Byzantium


Francois de Mély supposed that the whole Crown was not transferred to Byzantium until about 1063. In any case Justinian
Justinian I
Justinian I ; , ; 483– 13 or 14 November 565), commonly known as Justinian the Great, was Byzantine Emperor from 527 to 565. During his reign, Justinian sought to revive the Empire's greatness and reconquer the lost western half of the classical Roman Empire.One of the most important figures of...

 (died in 565) is stated to have given a thorn to St. Germain
Germain of Paris
Saint Germain was a bishop of Paris, who was canonized in 754. He is known in his early vita as pater et pastor populi, rendered in modern times as the "Father of the Poor".-Biography:...

, Bishop of Paris, which was long preserved at Saint-Germain-des-Prés
Saint-Germain-des-Prés
Saint-Germain-des-Prés is an area of the 6th arrondissement of Paris, France, located around the church of the former Abbey of Saint-Germain-des-Prés....

, while the Empress Irene
Irene (empress)
Irene Sarantapechaina , known as Irene of Athens or Irene the Athenian was a Byzantine empress regnant from 797 to 802, having previously been empress consort from 775 to 780, and empress dowager and regent from 780 to 797. It is often claimed she called herself "basileus" , 'emperor'...

, in 798 or 802, sent Charlemagne
Charlemagne
Charlemagne was King of the Franks from 768 and Emperor of the Romans from 800 to his death in 814. He expanded the Frankish kingdom into an empire that incorporated much of Western and Central Europe. During his reign, he conquered Italy and was crowned by Pope Leo III on 25 December 800...

 several thorns which were deposited by him at Aachen
Aachen
Aachen has historically been a spa town in North Rhine-Westphalia, Germany. Aachen was a favoured residence of Charlemagne, and the place of coronation of the Kings of Germany. Geographically, Aachen is the westernmost town of Germany, located along its borders with Belgium and the Netherlands, ...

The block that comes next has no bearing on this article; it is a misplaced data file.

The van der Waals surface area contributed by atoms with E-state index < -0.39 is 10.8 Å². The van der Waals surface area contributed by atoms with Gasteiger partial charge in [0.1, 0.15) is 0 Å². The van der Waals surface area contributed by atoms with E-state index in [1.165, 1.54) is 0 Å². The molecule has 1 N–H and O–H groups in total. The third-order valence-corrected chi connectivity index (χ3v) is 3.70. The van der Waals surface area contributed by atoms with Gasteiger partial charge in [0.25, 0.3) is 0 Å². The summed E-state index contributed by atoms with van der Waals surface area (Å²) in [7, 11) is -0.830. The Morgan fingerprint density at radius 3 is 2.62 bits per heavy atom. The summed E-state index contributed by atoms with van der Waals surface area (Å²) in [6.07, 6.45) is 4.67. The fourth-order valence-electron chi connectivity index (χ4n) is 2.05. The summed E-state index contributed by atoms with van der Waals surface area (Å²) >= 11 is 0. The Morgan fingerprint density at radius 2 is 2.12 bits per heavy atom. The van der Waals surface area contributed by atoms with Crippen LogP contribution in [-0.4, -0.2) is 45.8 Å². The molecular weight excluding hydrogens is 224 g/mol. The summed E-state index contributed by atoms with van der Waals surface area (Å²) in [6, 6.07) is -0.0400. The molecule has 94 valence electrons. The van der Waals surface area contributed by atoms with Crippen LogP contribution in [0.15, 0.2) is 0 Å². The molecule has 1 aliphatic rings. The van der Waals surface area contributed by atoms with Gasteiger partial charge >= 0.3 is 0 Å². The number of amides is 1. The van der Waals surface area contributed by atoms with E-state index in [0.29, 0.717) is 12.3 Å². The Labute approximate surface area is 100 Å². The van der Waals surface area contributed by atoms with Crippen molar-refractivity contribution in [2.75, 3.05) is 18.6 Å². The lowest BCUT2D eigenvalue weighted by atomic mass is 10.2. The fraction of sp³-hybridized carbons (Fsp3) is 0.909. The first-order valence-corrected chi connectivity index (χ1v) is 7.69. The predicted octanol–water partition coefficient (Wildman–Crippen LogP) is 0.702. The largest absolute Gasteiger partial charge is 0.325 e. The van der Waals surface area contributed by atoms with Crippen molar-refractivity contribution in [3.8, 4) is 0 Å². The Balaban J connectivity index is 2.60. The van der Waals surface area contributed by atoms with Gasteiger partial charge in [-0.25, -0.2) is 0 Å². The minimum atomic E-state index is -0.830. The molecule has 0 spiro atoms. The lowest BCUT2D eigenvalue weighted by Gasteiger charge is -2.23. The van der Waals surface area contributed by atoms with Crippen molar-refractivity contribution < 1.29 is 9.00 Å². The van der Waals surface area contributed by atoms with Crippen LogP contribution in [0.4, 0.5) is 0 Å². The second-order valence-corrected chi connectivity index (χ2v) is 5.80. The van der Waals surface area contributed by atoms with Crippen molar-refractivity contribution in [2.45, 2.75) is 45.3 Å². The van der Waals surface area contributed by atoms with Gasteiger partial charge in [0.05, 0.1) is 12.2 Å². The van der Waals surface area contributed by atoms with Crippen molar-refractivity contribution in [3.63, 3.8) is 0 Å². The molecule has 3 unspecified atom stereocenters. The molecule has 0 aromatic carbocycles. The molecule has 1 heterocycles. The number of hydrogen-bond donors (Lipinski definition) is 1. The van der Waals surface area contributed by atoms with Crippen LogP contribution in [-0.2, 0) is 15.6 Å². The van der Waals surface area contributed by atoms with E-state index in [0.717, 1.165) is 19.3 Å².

. Eight of these are said to have been there at the consecration of the basilica of Aachen by Pope Leo III
Pope Leo III
Pope Saint Leo III was Pope from 795 to his death in 816. Protected by Charlemagne from his enemies in Rome, he subsequently strengthened Charlemagne's position by crowning him as Roman Emperor....

. The presence of the Pope at the consecration is a later legend, but the relics apparently were there, for the subsequent history of several of them can be traced without difficulty. Four were given to Saint-Corneille of Compiègne in 877 by Charles the Bald
Charles the Bald
Charles the Bald , Holy Roman Emperor and King of West Francia , was the youngest son of the Emperor Louis the Pious by his second wife Judith.-Struggle against his brothers:He was born on 13 June 823 in Frankfurt, when his elder...

. Hugh the Great, Duke of the Franks, sent one to the Anglo-Saxon King Athelstan in 927, on the occasion of certain marriage negotiations, and it eventually found its way to Malmesbury Abbey
Malmesbury Abbey
Malmesbury Abbey, at Malmesbury in Wiltshire, England, was founded as a Benedictine monastery around 676 by the scholar-poet Aldhelm, a nephew of King Ine of Wessex. In 941 AD, King Athelstan was buried in the Abbey. By the 11th century it contained the second largest library in Europe and was...

. Another was presented to a Spanish princess about 1160, and again another was taken to Andechs Abbey in Germany in the year 1200.


In 1238 Baldwin II
Baldwin II of Constantinople
Baldwin II of Courtenay was the last emperor of the Latin Empire of Constantinople.He was a younger son of Yolanda of Flanders, sister of the first two emperors, Baldwin I and Henry of Flanders...

, the Latin Emperor
Latin Empire
The Latin Empire or Latin Empire of Constantinople is the name given by historians to the feudal Crusader state founded by the leaders of the Fourth Crusade on lands captured from the Byzantine Empire. It was established after the capture of Constantinople in 1204 and lasted until 1261...

 of Constantinople
Constantinople
Constantinople was the capital of the Roman, Eastern Roman, Byzantine, Latin, and Ottoman Empires. Throughout most of the Middle Ages, Constantinople was Europe's largest and wealthiest city.-Names:...

, anxious to obtain support for his tottering empire, offered the Crown of Thorns to St. Louis
Louis IX of France
Louis IX , commonly Saint Louis, was King of France from 1226 until his death. He was also styled Louis II, Count of Artois from 1226 to 1237. Born at Poissy, near Paris, he was an eighth-generation descendant of Hugh Capet, and thus a member of the House of Capet, and the son of Louis VIII and...

, King of France. It was then in the hands of the Venetians
Venice
Venice is a city in northern Italy which is renowned for the beauty of its setting, its architecture and its artworks. It is the capital of the Veneto region...

 as security for a heavy loan (13,134 gold pieces), but it was redeemed and conveyed to Paris where St. Louis built the Sainte-Chapelle
Sainte-Chapelle
La Sainte-Chapelle is the only surviving building of the Capetian royal palace on the Île de la Cité in the heart of Paris, France. It was commissioned by King Louis IX of France to house his collection of Passion Relics, including the Crown of Thorns - one of the most important relics in medieval...